Fountain House Leader Kenneth Dudek Retiring: A Quiet & Tireless Advocate For Persons With Serious Mental Illnesses

Please watch this seven minute video about Fountain House, a Clubhouse Model

(9-3-19) Kenneth J. Dudek, a tireless advocate for persons with serious mental illnesses, is retiring as president of Fountain House. He has worked there nearly 28 years.

Fountain House is perhaps the best recovery program in our nation and much of its success can be credited to Dudek.

I have telephoned him several times during the past decade seeking help for someone in New York who was in the midst of a psychotic break. He always responded. He never said that he couldn’t help in some meaningful way.

As a fellow New York City mental health advocate D.J. Jaffe wrote recently in a blog tribute to Dudek, Fountain House is “the single program all the parents of seriously mentally ill wanted to get their kids into. It’s even more so today.”

Launched by persons with mental illnesses

Fountain House traces its roots to the late 1940s at Rockland State Hospital in Orangeburg, New York, when a handful patients began meeting to help one another. They shared their recovery stories, read, painted and participated in social functions. These patients carried their fellowship back to New York City where they organized what became Fountain House. They hoped their recoveries would encourage others, offer hope and gradually change society’s perception of people living with mental illness. People do get better. Persons with mental illnesses can run their own programs. 

Fountain House is a ‘clubhouse’ style program. As Jaffe noted:

“That means that people with serious mental illness run it: they answer the phones, work in the office, prepare the meals, clean the clubhouse, run events at the clubhouse and help other members of the clubhouse cope with their illness, navigate the system, develop a social network and get on with their lives.

Fountain House also provides many members with housing, facilitates their return to the education system, and provides or finds supported employment opportunities for them. To put it another way: it is the most successful peer program in the country. And that is largely because of the work of Kenn Dudek and the team he assembled.

National Need For More Recovery Programs

Today, eighty-five percent of Americans with serious mental illnesses are unemployed, 40% are homeless, and 24% are incarcerated. Fountain House helps its participants build dignity and self-esteem by working in one of seven areas:  communications, culinary, education, horticulture, reception/membership, research, and wellness. Everyone plays a role. Has a task. Each area is essential to running the house.

The Fountain House model has been replicated in more than 300 locations in 30 countries and 32 states. It currently serves more than 100,000 people with mental illness worldwide. It has a high success rate in helping persons find employment and continue their educations. More importantly, the clubhouse model provides social connectivity.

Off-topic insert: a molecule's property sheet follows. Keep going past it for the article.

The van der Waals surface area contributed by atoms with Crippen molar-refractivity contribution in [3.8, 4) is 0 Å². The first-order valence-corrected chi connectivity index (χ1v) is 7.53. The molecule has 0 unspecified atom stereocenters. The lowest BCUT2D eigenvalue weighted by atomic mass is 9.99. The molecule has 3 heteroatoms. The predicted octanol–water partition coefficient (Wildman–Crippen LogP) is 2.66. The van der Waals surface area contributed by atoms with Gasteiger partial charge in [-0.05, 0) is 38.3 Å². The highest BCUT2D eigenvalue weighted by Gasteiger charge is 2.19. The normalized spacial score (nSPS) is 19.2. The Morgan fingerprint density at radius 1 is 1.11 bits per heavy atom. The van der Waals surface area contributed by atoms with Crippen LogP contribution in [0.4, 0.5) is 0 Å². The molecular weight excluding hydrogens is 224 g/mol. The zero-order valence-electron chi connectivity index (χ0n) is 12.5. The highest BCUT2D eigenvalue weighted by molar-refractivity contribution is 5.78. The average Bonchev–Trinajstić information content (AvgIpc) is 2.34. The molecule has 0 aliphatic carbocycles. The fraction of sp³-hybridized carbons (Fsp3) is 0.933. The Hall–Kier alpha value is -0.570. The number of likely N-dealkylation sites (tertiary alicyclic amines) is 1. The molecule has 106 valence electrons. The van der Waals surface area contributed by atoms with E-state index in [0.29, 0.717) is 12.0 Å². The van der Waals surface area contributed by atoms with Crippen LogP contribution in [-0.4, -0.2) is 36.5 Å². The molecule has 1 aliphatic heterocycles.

New Director Named Today

Ashwin Vasan, M.D., Ph.D., will replaced Dudek as Fountain House’s new President and CEO. A primary care physician and academic, Dr. Vasan is currently an Assistant Professor at Columbia University’s Mailman School of Public Health and Vagelos College of Physicians & Surgeons, overseeing patients and teaching graduate students and trainees in general medicine, population health, and implementation science. He will maintain his academic affiliation with Columbia while leading Fountain House.

Under Dudek’s leadership, Fountain House received the 2014 Conrad N. Hilton Humanitarian Prize. That $1.5 million dollar award is only one of  many awards the program has received. (See below)

There’s a popular saying at Fountain House. If you visit, you will have a difficult time telling the difference between its members and the social workers, job counselors, and others who are paid employees.

The same could be said about Kenneth Dudek as president/CEO. He blended in. Quiet, thoughtful and unassuming, he never sought the spotlight for himself but preferred to always focus on Fountain House members. He cared about everyone of them. He always made time and had a kind and encouraging word to say to every member he met during the day. Knowing them by name.

It’s not uncommon for someone who is retiring to look back and wonder: What have I accomplished?

Dudek is too modest to ask that question. But those of us who have had the pleasure of knowing him would be hard pressed to list all that he has done for others and the mental health movement.  His legacy is not the many awards listed below, but the thousands of lives that have been changed for the better because of him.

He has left Fountain House in such good standing that it will carry on without him, but it will forever be grateful to him.

Fountain House awards.

2019 – New York City Mayor’s Office for People with Disabilities Sapolin Accessibility Award

2014- The 2014 Conrad N. Hilton Humanitarian Prize

2014 –Marty Smith Memorial Award by the New York Association of Psychiatric Rehabilitation Services

2013- National Council for Community Behavioral Healthcare’s Award of Excellence for education programming (First Prize)

2011- Added to SAMHSA National Registry of Evidence-based Programs and Practices

2011- Brain & Behavior Research Foundation (formerly NARSAD) Productive Lives Award

2001- Lilly Reintegration Award for Social Support and Rehabilitation (First Place)

1999- American Psychiatric Association Gold Achievement Award for Exemplary Community Programming

1996- National Alliance on Mental Illness Rehabilitation Program of the Year Award

About the author:

Pete Earley is the bestselling author of such books as The Hot House and Crazy. When he is not spending time with his family, he tours the globe advocating for mental health reform.

Learn more about Pete.